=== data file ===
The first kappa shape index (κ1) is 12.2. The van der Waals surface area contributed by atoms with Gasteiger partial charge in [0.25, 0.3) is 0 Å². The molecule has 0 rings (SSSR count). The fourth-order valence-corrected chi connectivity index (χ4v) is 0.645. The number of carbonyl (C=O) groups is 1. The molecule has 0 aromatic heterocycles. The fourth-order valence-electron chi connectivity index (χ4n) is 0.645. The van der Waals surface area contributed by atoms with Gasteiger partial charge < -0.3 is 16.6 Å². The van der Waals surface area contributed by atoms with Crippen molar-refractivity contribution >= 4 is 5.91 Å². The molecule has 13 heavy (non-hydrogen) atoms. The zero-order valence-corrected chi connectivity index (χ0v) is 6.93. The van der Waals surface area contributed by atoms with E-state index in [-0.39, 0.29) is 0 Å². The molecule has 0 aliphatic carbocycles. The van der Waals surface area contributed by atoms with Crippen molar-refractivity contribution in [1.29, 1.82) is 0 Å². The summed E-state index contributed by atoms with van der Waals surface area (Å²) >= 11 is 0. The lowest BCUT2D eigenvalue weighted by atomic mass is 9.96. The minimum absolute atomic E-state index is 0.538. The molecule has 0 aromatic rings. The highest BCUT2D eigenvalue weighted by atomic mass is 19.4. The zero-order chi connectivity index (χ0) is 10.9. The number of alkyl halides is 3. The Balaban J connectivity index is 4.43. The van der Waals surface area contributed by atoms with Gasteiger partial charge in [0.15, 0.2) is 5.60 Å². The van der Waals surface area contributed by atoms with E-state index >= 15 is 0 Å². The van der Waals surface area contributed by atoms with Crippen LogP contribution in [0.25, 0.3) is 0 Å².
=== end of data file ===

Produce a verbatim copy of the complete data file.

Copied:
The first kappa shape index (κ1) is 12.2. The van der Waals surface area contributed by atoms with Gasteiger partial charge in [0.25, 0.3) is 0 Å². The molecule has 0 rings (SSSR count). The fourth-order valence-corrected chi connectivity index (χ4v) is 0.645. The number of carbonyl (C=O) groups is 1. The molecule has 0 aromatic heterocycles. The fourth-order valence-electron chi connectivity index (χ4n) is 0.645. The van der Waals surface area contributed by atoms with Gasteiger partial charge < -0.3 is 16.6 Å². The van der Waals surface area contributed by atoms with Crippen molar-refractivity contribution >= 4 is 5.91 Å². The molecule has 13 heavy (non-hydrogen) atoms. The zero-order valence-corrected chi connectivity index (χ0v) is 6.93. The van der Waals surface area contributed by atoms with E-state index in [-0.39, 0.29) is 0 Å². The molecule has 0 aliphatic carbocycles. The van der Waals surface area contributed by atoms with Crippen molar-refractivity contribution in [1.29, 1.82) is 0 Å². The summed E-state index contributed by atoms with van der Waals surface area (Å²) >= 11 is 0. The lowest BCUT2D eigenvalue weighted by atomic mass is 9.96. The minimum absolute atomic E-state index is 0.538. The molecule has 0 aromatic rings. The highest BCUT2D eigenvalue weighted by atomic mass is 19.4. The zero-order chi connectivity index (χ0) is 10.9. The number of alkyl halides is 3. The Balaban J connectivity index is 4.43. The van der Waals surface area contributed by atoms with Gasteiger partial charge in [0.15, 0.2) is 5.60 Å². The van der Waals surface area contributed by atoms with E-state index >= 15 is 0 Å². The van der Waals surface area contributed by atoms with Crippen LogP contribution in [0.25, 0.3) is 0 Å².